Iceland's Christmas TV ad banned in UK

Lawrence Kim
November 9, 2018

This is touching on the supermarket's decision to no longer sell products with the controversial fruit by-product in hopes of reducing the demand.

Public calls to reduce palm oil in consumer products have mounted over the last several years, as rainforest destruction in areas like Malaysia lead to major threats to the survival of orangutans.

Earlier this year, Iceland became the first major United Kingdom supermarket to announce they are removing palm oil from all its own-brand products.

Palm oil is a highly controversial ingredient, with green groups accusing suppliers of the widely used commodity of fueling deforestation in South East Asia, leading to increased greenhouse gas emissions and habitat loss.

Iceland has opted instead to show 10-second clips to highlight its palm-oil free products though the widespread media coverage and banning may prove to be a pre-emptive strike on the Christmas market and a savvy piece of marketing strategy, especially given the seemingly prepared plan-B and the lightning-fast emergence of the '#NoPalmOilChristmas' hashtag.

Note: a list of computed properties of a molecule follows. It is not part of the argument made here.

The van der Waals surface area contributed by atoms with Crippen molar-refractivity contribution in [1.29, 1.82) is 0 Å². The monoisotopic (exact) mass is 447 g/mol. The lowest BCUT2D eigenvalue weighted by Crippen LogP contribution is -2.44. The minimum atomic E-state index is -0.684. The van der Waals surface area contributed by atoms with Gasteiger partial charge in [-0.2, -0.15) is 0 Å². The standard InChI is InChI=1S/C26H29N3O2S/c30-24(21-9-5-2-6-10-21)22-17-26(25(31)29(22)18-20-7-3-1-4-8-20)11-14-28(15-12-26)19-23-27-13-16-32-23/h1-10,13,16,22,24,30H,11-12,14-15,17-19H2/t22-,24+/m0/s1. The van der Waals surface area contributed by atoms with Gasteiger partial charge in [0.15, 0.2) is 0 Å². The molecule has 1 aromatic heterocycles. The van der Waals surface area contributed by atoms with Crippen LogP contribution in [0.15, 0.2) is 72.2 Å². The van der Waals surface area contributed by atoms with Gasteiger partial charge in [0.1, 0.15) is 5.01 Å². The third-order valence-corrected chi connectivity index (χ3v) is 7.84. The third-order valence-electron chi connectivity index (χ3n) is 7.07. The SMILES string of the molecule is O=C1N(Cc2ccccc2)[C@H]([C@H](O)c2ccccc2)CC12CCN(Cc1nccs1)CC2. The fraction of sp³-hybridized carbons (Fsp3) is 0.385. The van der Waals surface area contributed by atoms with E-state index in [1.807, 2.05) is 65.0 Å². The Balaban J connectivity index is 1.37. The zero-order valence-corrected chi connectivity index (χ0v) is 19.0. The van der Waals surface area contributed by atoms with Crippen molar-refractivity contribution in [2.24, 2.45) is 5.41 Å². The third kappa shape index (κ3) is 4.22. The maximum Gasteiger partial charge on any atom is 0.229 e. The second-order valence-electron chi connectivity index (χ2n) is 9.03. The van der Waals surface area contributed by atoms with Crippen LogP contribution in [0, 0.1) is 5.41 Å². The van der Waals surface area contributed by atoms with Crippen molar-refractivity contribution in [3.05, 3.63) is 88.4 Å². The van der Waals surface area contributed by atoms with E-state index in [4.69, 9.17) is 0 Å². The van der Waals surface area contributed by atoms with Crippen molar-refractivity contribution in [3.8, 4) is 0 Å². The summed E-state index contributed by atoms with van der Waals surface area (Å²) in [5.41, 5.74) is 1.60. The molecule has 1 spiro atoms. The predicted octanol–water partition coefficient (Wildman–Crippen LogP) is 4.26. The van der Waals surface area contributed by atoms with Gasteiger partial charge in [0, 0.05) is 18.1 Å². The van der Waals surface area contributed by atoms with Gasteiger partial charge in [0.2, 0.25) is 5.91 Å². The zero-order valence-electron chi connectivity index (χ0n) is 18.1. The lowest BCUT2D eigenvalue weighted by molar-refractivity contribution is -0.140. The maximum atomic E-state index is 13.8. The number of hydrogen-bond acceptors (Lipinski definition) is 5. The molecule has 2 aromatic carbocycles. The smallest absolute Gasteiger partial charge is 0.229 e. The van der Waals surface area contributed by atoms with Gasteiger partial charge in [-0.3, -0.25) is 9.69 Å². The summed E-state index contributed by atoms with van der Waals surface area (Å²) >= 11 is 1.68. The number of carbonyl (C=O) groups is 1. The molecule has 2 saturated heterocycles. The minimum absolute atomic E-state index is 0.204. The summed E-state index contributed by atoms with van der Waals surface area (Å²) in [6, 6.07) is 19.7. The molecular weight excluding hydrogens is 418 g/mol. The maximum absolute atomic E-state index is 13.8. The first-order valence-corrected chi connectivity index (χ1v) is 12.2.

Iceland's main Christmas advert has been banned from TV as it is judged to be too political.

One of the stipulations enshrined in the broadcast code for advertising practice (BCAP), is that an ad is prohibited if it is "directed towards a political end".

In a statement Clearcast suggested the advert does not clear this hurdle.

"You won't see our Christmas advert on TV this year, because it was banned".

"Clearcast and the broadcasters have to date been unable to clear this Iceland ad because we concerned that it doesn't comply with the political rules of the BCAP code", said a Clearcast spokesperson. "The culmination of our palm oil project is offering our customers the choice of an orangutan friendly Christmas, and we wanted to reflect this in our advertising".

It added that Greenpeace had "not yet been able to demonstrate compliance in this area".

The orang-utan, named Rang-tan, noticably settles on a bottle of shampoo labelled with "contains palm oil" and howls.

Other reports by Click Lancashire

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